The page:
The Virtual Bookcase Reviews of 'Art and Innovation: The Xerox PARC Artist-In-Residence Program':
Reviewer amazon.com wrote:
Art and Innovation contributor Craig Harris writes that "[b]oth scientists and artists are converging ... in such issues as artificial life, teleprescences, and
multimedia and immersive environments." But this connection is often overlooked, and as niche computer technologies become more standard, the groups
may be becoming more entrenched and separate. Xerox PARC, now recognized as the hotbed of computer technology development in the latter half of
the 20th century (and discussed in books such as Dealers of Lightning), took a new turn in the 1990s. Because of its interest in the "Office of the Future,"
Xerox paired Bay Area artists with its in-house team of computer scientists (as well as anthropologists, philosophers, linguists, interface designers,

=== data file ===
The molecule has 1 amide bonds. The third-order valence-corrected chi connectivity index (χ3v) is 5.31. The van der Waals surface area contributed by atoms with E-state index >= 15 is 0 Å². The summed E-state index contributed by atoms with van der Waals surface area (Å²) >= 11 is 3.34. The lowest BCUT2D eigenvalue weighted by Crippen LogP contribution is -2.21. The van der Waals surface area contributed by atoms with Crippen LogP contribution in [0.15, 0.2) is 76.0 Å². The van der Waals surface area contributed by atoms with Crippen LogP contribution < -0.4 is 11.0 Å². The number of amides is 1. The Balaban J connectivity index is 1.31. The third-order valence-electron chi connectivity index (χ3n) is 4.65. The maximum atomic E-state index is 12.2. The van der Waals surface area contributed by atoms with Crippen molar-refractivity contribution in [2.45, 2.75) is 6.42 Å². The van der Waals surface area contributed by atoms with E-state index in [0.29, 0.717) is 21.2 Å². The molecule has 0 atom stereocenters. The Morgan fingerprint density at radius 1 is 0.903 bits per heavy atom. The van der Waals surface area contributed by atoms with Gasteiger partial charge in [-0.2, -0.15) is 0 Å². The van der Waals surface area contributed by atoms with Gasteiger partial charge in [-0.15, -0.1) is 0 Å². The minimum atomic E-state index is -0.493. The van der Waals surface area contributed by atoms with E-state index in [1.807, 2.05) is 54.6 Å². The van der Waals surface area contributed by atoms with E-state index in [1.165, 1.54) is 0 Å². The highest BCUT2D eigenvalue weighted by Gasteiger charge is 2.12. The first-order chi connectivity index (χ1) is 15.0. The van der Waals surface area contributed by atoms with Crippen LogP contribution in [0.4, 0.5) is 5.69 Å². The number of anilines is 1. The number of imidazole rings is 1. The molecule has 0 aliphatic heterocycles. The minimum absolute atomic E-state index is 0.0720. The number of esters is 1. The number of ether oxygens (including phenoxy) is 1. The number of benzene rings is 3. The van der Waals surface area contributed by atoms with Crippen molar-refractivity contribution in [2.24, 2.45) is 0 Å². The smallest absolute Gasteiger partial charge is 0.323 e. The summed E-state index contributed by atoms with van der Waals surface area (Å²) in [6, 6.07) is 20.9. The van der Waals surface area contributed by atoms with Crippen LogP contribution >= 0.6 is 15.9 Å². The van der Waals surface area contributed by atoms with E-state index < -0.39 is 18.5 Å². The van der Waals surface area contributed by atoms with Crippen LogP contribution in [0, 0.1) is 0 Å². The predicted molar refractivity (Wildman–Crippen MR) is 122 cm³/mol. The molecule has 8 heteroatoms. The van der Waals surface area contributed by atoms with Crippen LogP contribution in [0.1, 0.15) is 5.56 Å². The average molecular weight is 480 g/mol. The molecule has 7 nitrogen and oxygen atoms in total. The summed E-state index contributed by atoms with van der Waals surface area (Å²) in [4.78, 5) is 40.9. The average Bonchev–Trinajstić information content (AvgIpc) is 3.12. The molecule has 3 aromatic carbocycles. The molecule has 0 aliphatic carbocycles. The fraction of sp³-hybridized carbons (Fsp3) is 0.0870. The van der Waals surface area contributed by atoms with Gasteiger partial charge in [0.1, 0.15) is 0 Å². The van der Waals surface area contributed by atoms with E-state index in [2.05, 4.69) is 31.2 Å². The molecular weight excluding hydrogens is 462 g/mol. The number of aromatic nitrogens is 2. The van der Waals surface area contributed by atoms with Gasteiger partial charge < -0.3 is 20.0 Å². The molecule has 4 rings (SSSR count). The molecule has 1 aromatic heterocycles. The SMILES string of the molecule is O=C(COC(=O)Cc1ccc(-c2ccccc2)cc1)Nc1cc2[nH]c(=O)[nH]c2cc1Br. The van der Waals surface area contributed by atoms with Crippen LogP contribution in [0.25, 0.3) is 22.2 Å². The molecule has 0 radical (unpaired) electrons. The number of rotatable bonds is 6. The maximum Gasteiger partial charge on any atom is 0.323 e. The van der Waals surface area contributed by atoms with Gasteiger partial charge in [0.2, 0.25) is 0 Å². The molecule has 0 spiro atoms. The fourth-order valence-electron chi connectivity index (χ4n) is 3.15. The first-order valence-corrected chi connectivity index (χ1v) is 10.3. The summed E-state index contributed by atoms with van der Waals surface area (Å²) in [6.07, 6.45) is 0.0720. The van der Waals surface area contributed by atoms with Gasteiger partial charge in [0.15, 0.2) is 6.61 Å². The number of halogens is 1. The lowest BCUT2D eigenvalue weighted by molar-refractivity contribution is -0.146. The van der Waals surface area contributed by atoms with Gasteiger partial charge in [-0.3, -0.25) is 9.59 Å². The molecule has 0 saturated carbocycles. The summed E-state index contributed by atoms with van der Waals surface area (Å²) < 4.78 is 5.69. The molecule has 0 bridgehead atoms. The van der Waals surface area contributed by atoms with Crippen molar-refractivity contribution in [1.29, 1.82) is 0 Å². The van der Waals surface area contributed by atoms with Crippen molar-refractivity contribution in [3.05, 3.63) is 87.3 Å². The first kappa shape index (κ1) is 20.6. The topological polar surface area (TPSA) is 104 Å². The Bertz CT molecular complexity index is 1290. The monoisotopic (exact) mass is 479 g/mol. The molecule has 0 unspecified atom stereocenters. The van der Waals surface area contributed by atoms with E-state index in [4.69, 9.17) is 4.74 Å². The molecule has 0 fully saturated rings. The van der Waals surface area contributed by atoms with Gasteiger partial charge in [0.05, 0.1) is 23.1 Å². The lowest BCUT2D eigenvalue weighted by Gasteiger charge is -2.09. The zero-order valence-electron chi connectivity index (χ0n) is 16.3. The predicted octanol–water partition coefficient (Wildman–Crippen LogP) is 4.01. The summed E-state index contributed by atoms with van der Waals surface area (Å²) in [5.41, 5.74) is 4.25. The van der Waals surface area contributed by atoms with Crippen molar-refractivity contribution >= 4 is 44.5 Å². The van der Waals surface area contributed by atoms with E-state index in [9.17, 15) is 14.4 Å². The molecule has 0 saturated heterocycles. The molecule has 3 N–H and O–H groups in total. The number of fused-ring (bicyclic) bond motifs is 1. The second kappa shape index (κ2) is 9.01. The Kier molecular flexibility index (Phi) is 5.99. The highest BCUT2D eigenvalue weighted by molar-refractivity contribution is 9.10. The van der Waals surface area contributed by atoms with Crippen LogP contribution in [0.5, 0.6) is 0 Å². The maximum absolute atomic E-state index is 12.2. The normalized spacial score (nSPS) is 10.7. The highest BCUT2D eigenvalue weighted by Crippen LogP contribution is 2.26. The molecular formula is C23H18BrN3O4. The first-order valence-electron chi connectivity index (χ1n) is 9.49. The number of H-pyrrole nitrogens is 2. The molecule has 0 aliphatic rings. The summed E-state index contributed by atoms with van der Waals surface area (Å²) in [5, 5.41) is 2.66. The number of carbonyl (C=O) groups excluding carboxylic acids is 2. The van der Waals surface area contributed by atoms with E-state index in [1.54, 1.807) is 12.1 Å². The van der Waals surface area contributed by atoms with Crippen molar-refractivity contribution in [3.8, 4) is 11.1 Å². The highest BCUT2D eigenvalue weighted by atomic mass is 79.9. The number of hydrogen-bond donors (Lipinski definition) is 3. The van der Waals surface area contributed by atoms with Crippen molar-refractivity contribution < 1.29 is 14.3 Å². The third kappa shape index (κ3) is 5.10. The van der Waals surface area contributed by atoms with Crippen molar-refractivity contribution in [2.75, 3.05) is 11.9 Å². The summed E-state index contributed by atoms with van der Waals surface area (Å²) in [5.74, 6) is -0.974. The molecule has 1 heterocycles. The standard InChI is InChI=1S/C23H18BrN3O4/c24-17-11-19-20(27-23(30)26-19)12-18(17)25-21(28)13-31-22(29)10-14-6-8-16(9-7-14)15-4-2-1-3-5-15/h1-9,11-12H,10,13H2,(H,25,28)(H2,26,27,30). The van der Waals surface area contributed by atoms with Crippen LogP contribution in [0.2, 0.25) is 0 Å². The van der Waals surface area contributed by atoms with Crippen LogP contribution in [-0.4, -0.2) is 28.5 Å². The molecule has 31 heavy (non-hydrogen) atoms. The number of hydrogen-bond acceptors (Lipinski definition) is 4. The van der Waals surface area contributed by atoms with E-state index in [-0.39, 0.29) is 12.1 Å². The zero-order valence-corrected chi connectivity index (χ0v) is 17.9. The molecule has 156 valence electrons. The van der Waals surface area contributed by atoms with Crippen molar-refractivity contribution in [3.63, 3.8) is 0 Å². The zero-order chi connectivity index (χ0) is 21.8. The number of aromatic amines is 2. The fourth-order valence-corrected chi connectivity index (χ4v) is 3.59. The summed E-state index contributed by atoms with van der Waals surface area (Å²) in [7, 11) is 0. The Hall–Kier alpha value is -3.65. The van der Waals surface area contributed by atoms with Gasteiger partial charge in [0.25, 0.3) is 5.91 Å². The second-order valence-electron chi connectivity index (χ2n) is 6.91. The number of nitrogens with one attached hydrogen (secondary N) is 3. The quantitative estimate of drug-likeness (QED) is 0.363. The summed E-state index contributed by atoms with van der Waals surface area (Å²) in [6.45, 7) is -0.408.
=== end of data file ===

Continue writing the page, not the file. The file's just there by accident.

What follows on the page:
mathematicians, and cryptographers) and closely documented their discoveries. At the center of the PAIR Program's mission lies the future of digital
media and the thesis that artists should be fundamentally involved with the development of these tools rather than just be consumers of them. Two more
diverse and entrenched disciplines could hardly be found, and the surprising results are painstakingly detailed here.
Precursors to the 1990s incarnation of the artist-researcher pairing brought about technical innovations such as the first bitmapped graphics editor, a
result of the combined efforts of a mathematician and a sculptor. The roughly half-dozen experiments conducted within the PAIR Project are discussed in
detail in this book, including a chapter about work on LambdaMOO, the social virtual-reality site that seeks to transcend the Web's use as primarily an
information provider. Another particularly strong section of the book, titled "Endless Beginnings," owes much to Jenny Holzer, with multiple lines of thought
on one hypertext-based project wrapping through the pages.
While this book is limited by the need to present every speck of information (much like a conference paper), the ideas are substantive and worthy of
consideration. Computer professionals working on the Web and in software development can read this notebook of ideas to facilitate their own expansive
thinking beyond just the merits of clean code.
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